[TITLE] is a 77,000-word YA Paranormal set in [Really evocative town name], Ohio and my debut novel. A native Ohioan, I grew up not far from [Really evocative town name] and the setting is largely based on my childhood hometown. I started out writing Appalachian ghost stories in high school, and was the editor of the school's literary journal. I now live in [City], Texas, where I work for a small, private university as a Residence Hall Director. I am a member of several critique groups and online writing communites, such as the [professional writers' group, details relevant to the novel but not to my critique].

Courtney's critique: You're doing a lot of things right here. I like that you open the "bio paragraph" with the novel's specs, rather than jumping right into the personal details. Based on the rest of your query (which I haven't included here, obviously), it's clear that you've got the genre right-- a plus. The length is also appropriate for the category.

From there, you launch into your personal connection to the story (good), a bit about your writing history (mostly good-- on which more below), and a bit about your non-writerly life (which I always like to see).

My main concern about this as a bio is that it's a little bit bland, and given the way you've structured the rest of the query letter (this is basically the final paragraph), that's not really the impression you want to leave me with.

Caveat: most of what I'm about to say applies only to novels.

I think there are as many "right" ways to write a query letter as there are agents to read them (we are a rather, ahem, opinionated bunch), but when I'm reading a query from a would-be client, I want the query letter to convince me of several things:
1. This is a book I want to read.
2. This is a book I'd like to sell.
3. This is an author who's got a great career ahead of her.
4. This is a person I'll enjoy getting to know.

I think you can tell from my list that the bio paragraph carries a lot of weight. So let's concentrate, for now, on #3 and #4, as they specifically apply to your bio paragraph.

#3 is covered mostly by your professional (writing) credentials: those critique groups and that online professional writer's group. These are good, but you can go further. Even if you're really, really new to blogging and Twitter and Google + and all those other ways of avoiding your WIP, mention that you do them in your query. I'm still a total n00b at all that stuff, but it's clear to me that if I kept at it diligently for a year (about the period of time it's likely to take a publisher to publish your book), I could raise my platform considerably, particularly on Twitter. So don't worry about your blog's clout or your number of Twitter followers or any of that stuff (unless it's good news, in which case YES MENTION IT).

You're not telling me that you blog or tweet in order to brag; you're telling me that because it's a shorthand for "I understand that I, as a 21st-century writer, will be expected to participate heavily in my publisher's marketing and publicity plans. I intend to be a Team Player in this regard, and I'm doing what I can to educate myself about social media marketing even before a contract is signed."

So that's #3. We know you have a blog, or you wouldn't have been able to participate in the writing prompt contest-- so go ahead and mention it even if you generally only post pictures of your cats. Because we all know how the internet feels about pictures of cats.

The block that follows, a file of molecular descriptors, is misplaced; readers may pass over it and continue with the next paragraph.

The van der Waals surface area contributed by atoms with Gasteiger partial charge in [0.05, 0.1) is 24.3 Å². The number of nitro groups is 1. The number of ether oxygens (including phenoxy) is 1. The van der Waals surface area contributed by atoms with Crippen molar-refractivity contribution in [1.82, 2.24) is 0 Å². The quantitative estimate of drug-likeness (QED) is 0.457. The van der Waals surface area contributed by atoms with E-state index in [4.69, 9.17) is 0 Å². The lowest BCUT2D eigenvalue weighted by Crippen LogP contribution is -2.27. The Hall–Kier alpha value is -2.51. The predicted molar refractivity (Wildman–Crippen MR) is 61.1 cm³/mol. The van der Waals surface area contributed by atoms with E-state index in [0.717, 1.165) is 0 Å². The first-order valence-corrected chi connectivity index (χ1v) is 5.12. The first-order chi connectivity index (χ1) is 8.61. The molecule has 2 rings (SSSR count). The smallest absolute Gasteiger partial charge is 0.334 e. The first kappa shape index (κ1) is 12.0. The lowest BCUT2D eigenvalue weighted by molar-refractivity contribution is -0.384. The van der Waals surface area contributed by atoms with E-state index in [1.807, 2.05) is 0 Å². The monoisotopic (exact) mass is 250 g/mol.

On, then, to #4. This is where I would put the detail about your adolescent interest in Appalachian ghost stories. (Can we talk sometime about how messed-up it is that "adolescent" is a derogatory term in American English? Because it is, it's messed up. I of course don't mean it in a derogatory sense here.) Ms. Snip, I think you've successfully walked a fine line here, offering evidence that you've been interested in writing (and in the paranormal) for a long time, without making the mistake I once saw in a real query, where the author told me he/she was 29 years old and had been writing for 24 years. Um...

I haven't read the manuscript, obviously, but one way I would tweak this is to say something like "Parts of the novel stem from a lifelong interest in Appalachian ghost stories, which I've been playing with in my writing since my days as editor of the high school literary magazine." (I ran the lit mag too! Nerd girl high five.) This statement, if accurate, is the kind of thing that would show up in professional reviews of your novel (Publishers Weekly, School Library Journal), and interviews with you after the book is published. It also hints at a body of source material that you can draw on for your future books (aha! we're back to number 3!).

I'd also try to work in one more detail about yourself. I can't tell you what this should be, because of course I don't really know you yet-- but if this were my query letter, I'd be trying to recapture the quirky, humorous tone you've used in the plot summary paragraphs of the query. (Which I haven't included here. Sorry, everybody.) You don't need big achievements or crazy hobbies, either. Something that ties it back a little bit to the novel would be nice. If I wrote a sports novel, for example, I'd note in my bio paragraph that the only "athletic" trophy I won in childhood was for a beanbag toss in the Brownie Girl Scouts. (True story. And don't think I didn't display that trophy proudly in my room for years afterward, too.)

It's not always about the "wow factor," in other words. Sometimes it's just about impressing me with the quality of your writerly voice.

If I get to the end of your query impressed with both you and with the pitch for the book you're querying me about, you've done everything right.

Up tomorrow, schedule permitting: Christi Corbett's bio critique. See you then!